After having finished a year of ETH I believed myself to be able to muster any problem thrown my way. After hearing from our student association, vis, that they were hosting a Hackathon at their VIScon, we signed up immediately. This was all of our first time participating in any kind of such competition and much like with this post, we didn’t really know what we were doing. I gathered four of my friends, some of whom were better programmers, and we dove in head-first.

Challenges and organization

This hack was hosted at our university in the libraries and lecture halls. It started on a Friday afternoon, and we were soon introduced to the framework of this hackathon. Our task was to facilitate the life of our students through services that could be implemented by the student association.

I do not quite recall all the challenges that one could choose from, but this should present a rough overview: One challenge consisted of creating a web app which, using a pretrained model, one could input the recording of a lecture, and it would present you with a summary of the contents of the lecture, cut down to a rough length determined by the user.

Another challenge prompted you to remake the vis poster collection and to implement new features such as a search feature. Yet another challenge was to create an infrastructure finder application for our campus. The university does provide maps, but they are hard to read at times, do not include all the facilities and don’t really show you the way to the desired destination. This ended up being the challenge that we chose.

In the beginning

The beginning was optimistic, as all hacks are. High spirits, free mate, beer and food were some of the highlights. We quickly got started brainstorming for the structure of our website. Once we got settled on the structure and the design, we discussed how we would implement this. We decided that we were going to use next.js, which gives us a wide range of useful features, for our application in the frontend and mongoDB as our backend solution.

As a team of 5 we had a good amount of manpower, we only needed to correctly split up the tasks to ensure efficient completion of the tasks. We decided to split up the tasks as follows: 2 of my friends and I would be responsible for the frontend implementation, and the other two (who were significantly more experienced than either 3 of us) would be responsible for the backend and troubleshooting the inevitable problems that would arise. I furthermore took on the responsibility as team lead and kept an overview of who was doing what and where we stood with each part of our application. We were all very excited to get started, and we dove right in.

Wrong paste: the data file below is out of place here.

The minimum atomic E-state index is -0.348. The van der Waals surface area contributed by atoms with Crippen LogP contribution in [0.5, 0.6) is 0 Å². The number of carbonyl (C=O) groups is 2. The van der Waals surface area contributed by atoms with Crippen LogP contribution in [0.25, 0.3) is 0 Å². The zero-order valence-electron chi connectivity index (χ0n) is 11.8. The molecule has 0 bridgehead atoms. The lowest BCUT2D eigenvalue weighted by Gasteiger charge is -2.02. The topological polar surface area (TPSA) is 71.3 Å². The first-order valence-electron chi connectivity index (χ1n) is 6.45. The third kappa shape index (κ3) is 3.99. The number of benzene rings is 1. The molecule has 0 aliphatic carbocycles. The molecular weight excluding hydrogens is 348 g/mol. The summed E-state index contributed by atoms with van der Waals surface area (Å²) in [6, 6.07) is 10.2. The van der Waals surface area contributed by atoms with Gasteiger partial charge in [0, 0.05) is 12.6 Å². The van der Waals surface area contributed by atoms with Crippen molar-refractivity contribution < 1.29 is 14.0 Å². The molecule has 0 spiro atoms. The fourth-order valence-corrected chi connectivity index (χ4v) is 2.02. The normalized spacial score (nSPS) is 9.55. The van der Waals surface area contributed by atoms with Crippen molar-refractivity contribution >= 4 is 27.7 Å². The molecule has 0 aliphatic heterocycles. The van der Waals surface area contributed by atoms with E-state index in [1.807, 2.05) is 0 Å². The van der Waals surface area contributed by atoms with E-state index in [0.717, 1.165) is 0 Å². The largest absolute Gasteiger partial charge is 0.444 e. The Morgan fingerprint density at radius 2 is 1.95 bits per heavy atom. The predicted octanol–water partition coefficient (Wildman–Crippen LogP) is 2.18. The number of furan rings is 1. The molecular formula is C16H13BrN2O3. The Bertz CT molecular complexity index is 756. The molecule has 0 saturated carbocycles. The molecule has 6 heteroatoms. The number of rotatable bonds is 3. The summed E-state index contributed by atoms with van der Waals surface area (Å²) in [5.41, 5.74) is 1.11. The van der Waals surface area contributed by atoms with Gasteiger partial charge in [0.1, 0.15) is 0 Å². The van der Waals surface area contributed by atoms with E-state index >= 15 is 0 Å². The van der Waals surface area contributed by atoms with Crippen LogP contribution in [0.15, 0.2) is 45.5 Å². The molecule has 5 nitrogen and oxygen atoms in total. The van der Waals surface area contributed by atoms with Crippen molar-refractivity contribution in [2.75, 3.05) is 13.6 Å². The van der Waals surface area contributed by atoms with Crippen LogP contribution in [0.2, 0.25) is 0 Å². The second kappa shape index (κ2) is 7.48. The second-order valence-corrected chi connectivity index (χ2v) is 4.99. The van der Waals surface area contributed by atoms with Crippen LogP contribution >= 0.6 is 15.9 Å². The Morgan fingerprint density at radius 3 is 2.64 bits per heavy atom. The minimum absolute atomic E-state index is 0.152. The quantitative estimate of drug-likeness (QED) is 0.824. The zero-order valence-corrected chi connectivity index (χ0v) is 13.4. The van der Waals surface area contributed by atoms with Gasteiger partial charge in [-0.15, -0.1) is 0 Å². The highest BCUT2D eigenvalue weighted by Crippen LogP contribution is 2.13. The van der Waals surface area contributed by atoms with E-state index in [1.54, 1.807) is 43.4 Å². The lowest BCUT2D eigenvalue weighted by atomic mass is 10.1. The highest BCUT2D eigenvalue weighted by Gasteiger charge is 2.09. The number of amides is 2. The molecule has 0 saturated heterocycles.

A picture of us working, the only team that brought an ultrawide monitor.

A picture of us working, the only team that brought an ultrawide monitor.

I got started on creating a landing page. Drafting up a first version didn’t take too long, little did I know, though, that this was far from the final product.

During the hack, we had a few mentors who were there to help us with any problems that we might have. They were very helpful, and we were able to get a lot of help from them. Among others, there was a UI/UX expert from beekeeper. He managed to give me a lot of insight on what goes into the design of a website and how to make it more appealing to the user. He also gave me some tips on how to make the website more responsive and how to make it look better on mobile devices. I was very grateful for his help and I learned a lot from him.

In the end, the landing page was remade/tweaked about a dozen times.

Our application

The actual application to find amenities on campus took more time. The first challenge was to get the location of the amenities. Unfortunately, the university does not provide a public API for this, so we had to scrape the data from the university website. This was a bit of a challenge as the website was not very well-structured and the data was not easily accessible. We managed to get the data though, and we were able to get the location of the amenities.

The orientation inside the building was the next challenge. It is VERY challenging to locate the user in a 3 dimensional space. We thought of a few different approaches, but none of them were feasible to implement. We ended up letting the user select his location himself, inputting the building, floor and closest room number.

The last piece of the puzzle was to find the way from our current location to the closest (functional) selected amenity. Our suggest approach was to implement a coordinate grid on top of the maps and use a pathfinding algorithm (such as A*). We quickly had to scrap the idea of actually coding this up, since that would have been outside the scope of this hackathon. For the demonstration, we decided to hard-code some locations and the corresponding paths. This was not ideal, but it was the best we could do in the time we had.

The result

After 36 grueling hours (and a collective amount of 7 hours of sleep over two nights) we got to presenting our finalized product. We were very proud of what we had managed to build in this timeframe.

When it came to the judging, we were not expecting much. We were however one of the few teams that had a working demo. We ended up getting 2nd place in the hackathon, which was a huge delight for us. Not only that, but we also managed to snag a few wins, including best commit message, the best Lego creation and best readme.

Awards for various aspects

Awards for various aspects

The best commit messages.

The best commit messages.


These 36 hours were an incredible experience for me. I managed to learn a lot about web development and got to meet a lot of new people. I am very grateful for the opportunity to participate in this hackathon, and I am looking forward to the next one.

It showed me that for an application to work, a lot of coding, designing, rewriting and scrapping is required.